“I have been selling meat here for 13 years. We pay N2,500 for each cow slaughtered. The management uses part of the money to clean the slaughterhouse and provide water. We have a borehole.”

Despite Mutair’s claim that all was well with the surroundings, he and his colleagues displayed meat on tables without any cover as flies feasted freely on it.

Many of their customers were not bothered by the unsavoury ambience either. To such customers, like David Mike, a worker in a Lagos hotel, filth is a norm in any abattoir.

Donning a blue shirt and three-quarter denim, Mike moved from one dingy shed to another, haggling over likely contaminated meat he would end up preparing for his customers.

“I have been buying meat in this slaughterhouse for five years now. I don’t care about how this place looks. All I am interested in is to get the beef and leave,” he said dismissively.

Market seeks govt intervention

Akeweje, told Sunday PUNCH that the facility operates with the consent of the state government, claiming that the management pays dues and taxes to the Ogun State Ministry of Agriculture, Ifo Local Government where the market is located and the National Inland Waterways Authority whose dam is used at the slaughterhouse.

Akeweje said, “The market is government-approved. If the government did not approve it, we can’t be working there for almost 30 years. We make every necessary payment to the government at federal, state and local government levels.

“Wherever the government generates revenues, they can render assistance there. So, the government can assist in renovating the market. We pay our dues regularly to the National Inland Waterways Authority, Ogun State Ministry of Agriculture and Ifo Local Government. We also pay taxes to Ogun State Inland Revenue Service but I can’t tell you the amount we pay.”

On the lack of hygiene at the slaughterhouse and its environs, Akeweje said he could not speak on it.

“I am the secretary but I have bosses. Some of them are in Lagos while others are not in Lagos,” he added.

In December 2015, the Veterinary Council of Nigeria raised the alarm that many Nigerians might be consuming meat that could be dangerous to their health, given the unhealthy state of abattoirs in the country.

The Registrar of the council, Dr. Marcus Avong, in December 2015 noted that there were only three standard abattoirs in Nigeria, located in Lagos, Borno and Nasarawa states, which he described as grossly inadequate for a population of 170 million people as of then.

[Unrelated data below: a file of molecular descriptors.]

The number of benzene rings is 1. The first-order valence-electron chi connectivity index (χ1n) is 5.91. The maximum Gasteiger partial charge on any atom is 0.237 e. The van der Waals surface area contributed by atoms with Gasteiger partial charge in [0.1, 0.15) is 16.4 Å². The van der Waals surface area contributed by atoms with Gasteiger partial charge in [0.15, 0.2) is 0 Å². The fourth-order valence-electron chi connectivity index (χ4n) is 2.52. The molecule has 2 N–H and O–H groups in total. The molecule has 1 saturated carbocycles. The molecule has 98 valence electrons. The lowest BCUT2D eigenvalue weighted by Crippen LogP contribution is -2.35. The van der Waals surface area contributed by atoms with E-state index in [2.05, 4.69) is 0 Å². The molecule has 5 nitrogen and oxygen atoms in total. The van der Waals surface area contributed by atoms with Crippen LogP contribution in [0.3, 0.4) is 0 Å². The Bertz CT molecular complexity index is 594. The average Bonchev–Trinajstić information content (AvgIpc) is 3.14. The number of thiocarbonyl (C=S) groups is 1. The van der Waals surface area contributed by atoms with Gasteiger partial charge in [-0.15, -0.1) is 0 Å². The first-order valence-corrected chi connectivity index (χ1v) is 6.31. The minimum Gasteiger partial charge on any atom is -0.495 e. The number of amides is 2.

Avong explained other slaughterhouses in the country featured lack of regulations for operations, unhygienic condition, inefficiency or thoroughness in the inspection of animals to ascertain the level of consumer safety, distasteful processing and improper transportation means — all of which pose a great danger to public health.

Health experts recommend standard practices

Commenting on the situations at Oluwanisola Market, Principal Nutritionist, Federal Medical Centre, Abeokuta, Ogun State, Mr Okunola Oladimeji, said the environment was not ideal for an abattoir.

He described an arrangement whereby all manner of people accesses the slaughterhouse without check as unsafe for meat consumption.

Oladimeji stated, “These are people whose personal hygiene may be zero. The environment and the way the meat is handled are terrible. It is an eyesore. People are not worried because there is no report of food poisoning that can be traced to meat bought from that abattoir. People think all is well but it is not.

“Many things are happening now. Currently, at the Federal Medical Centre in Abeokuta, there is an uprising in kidney disease and kidney failure in both youths and adults. It is a phenomenon and one can’t tell the actual cause.”

The nutritionist explained that meat processed in an untidy setting like that of Kara could be contaminated by pathogenic bacteria such as E.coli and salmonella.

He noted further that meat contains some contents, like water, prone to contamination and can make bacteria grow easily in it.

“That is why if you buy meat in the morning and it is not cooked or preserved, they will start changing colour some hours later. That means the bacteria have started growing. Meat comes with some certain bacteria waiting for the right environment and temperature to grow when you expose it,” he added.

Oladimeji, however, said the health risk posed by consumption of contaminated meat was reduced by overcooking common among many Nigerians.

He urged the government and corporate bodies to make drastic efforts to standardise meat production and distribution.

He said, “We do a lot of overcooking. That is why some of these bacteria get destroyed during cooking. We boil and fry meat and in the process, some of the bacteria get destroyed. But the bad news is that, when we overcook, we lose a lot of nutrients which could be beneficial to the body.

“Unfortunately, for those who use the meat for another purpose like suya (roasted meat) production, it is dangerous. Local and state governments need to do a lot of work in this regard. They need to do much more. The government should not fold their hands; we should take a critical look at this issue.

“I believe someday, government, corporate bodies or individuals would take a critical look at meat production, preservation and distribution and do something to improve that sector. There should be a standard method that people will have confidence in. There could be an online transaction whereby you buy meat and it is delivered to your doorstep through a rider so that there will be minimal handling.”